Should we strive for authentic presence during the big moments of life? Of course. The magic-in-the-mundane moments? You betcha. The moments when our children need/want/beg for our attention? Absolutely. The moments that zip and sing and soar whether we catch them or not? Only if we’re quick and nimble enough. And that’s part of the trouble with being present in parenthood – these moments are so swift, traveling as they do at the speed of life.

here and now

Observing a caterpillar

I think, for me, I have had this false notion that if I can just be here and now and in the thick of it without distraction; if I can just pay attention and honor these moments fully, then I will somehow have the power to slow time. I’m beginning to learn that this simply just isn’t possible. Likewise, I used to misinterpret presence for happiness and joyfulness, subscribing to this misaligned belief that if we aren’t seeking joy in the mundane then we’re failing at being fully immersed in the moment. But sometimes life (and parenthood) is just mundane. There isn’t a lot of joy to be found in sitting in rush hour traffic as your gas meter hovers just barely over empty, or in realizing that your toddler unfastened his pull-up and dumped its contents onto the floor of your closet. Or meeting a deadline on very little sleep as you navigate the schedules and personalities/needs/wants of three little lives.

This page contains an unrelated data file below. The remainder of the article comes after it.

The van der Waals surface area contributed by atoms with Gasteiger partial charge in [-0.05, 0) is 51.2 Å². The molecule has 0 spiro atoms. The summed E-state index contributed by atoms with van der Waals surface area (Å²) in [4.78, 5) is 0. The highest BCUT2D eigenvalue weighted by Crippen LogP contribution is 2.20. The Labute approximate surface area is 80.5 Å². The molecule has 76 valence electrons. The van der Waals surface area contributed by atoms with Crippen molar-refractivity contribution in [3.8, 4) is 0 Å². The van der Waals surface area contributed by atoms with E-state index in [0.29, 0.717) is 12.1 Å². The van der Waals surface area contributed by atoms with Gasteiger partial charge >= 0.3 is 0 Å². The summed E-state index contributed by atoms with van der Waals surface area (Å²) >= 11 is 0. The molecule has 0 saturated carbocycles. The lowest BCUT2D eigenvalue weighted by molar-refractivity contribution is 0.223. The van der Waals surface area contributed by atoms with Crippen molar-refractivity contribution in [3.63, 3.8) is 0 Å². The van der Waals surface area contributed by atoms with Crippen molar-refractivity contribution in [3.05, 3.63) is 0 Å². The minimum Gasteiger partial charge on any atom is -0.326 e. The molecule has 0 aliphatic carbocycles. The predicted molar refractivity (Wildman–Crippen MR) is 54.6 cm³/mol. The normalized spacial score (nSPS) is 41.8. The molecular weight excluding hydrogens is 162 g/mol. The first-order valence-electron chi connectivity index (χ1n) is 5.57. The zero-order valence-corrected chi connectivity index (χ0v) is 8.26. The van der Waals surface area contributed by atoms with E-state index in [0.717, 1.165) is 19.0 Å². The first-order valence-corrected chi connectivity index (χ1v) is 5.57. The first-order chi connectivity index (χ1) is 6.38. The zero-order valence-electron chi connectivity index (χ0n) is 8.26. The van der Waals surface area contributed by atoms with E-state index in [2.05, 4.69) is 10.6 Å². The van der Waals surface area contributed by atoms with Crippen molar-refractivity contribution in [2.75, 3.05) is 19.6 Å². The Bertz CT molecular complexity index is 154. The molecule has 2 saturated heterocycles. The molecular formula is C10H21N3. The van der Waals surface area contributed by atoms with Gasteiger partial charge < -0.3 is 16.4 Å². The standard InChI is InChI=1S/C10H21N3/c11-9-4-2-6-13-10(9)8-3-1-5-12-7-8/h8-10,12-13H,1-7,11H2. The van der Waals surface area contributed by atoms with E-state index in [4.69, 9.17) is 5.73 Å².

I recently read a post by Aidan at Ivy League Insecurities in which she presented 13 Ways to be (More) Here & (More) Happy. Aidan (along with Lindsey from A Design so Vast) has embarked upon a year of exploring what it means to be present in life, and has been generous enough to bring her readers along, so far offering up seemingly universal themes and discoveries. Number 2 in Aidan’s post, “Forgive Yourself for Not Being Perfectly There” struck a chord with me as I often perceive myself as failing more than succeeding in terms of relinquishing my conscious mind to the here and now. Aidan wrote:

I recently went on a wonderful field trip with Middle Girl and her class to the Brooklyn Bridge. The weather was perfect and we had such a good time and I loved being with my girl and her friends and her teachers and fellow parents. BUT. I went in and out of being really quite present. There were powerful moments when I looked around me and felt her hand in my hand and the bridge under my feet. But then there were lost moments when I was on my phone or wondering if I will ever finish my novel. This is life. And this is huge. We must forgive ourselves for not being 100% tuned to each moment. We are busy creatures with full plates and we must work with reality. I strongly believe that if we are so hard on ourselves for being present at every moment, we will have difficulty being present in any moment.

But maybe the “lost” moments of which Aidan speaks (and which I’m sure we’ve all felt) aren’t lost at all. Sure, there are times when we can (and should) put the phone down and look our children in the eyes and get on the floor to play with them and engage in conversation when conversation presents itself. There are times when we need to put the car in park and turn to our children and offer an apology. But on the other hand, maybe some moments are meant for surrendering to our thoughts. Maybe some moments are the equivalent of white noise, in which case checking our phones (or pondering a work in progress) is perfectly permissible. Maybe our lives are better enriched by honoring these moments too.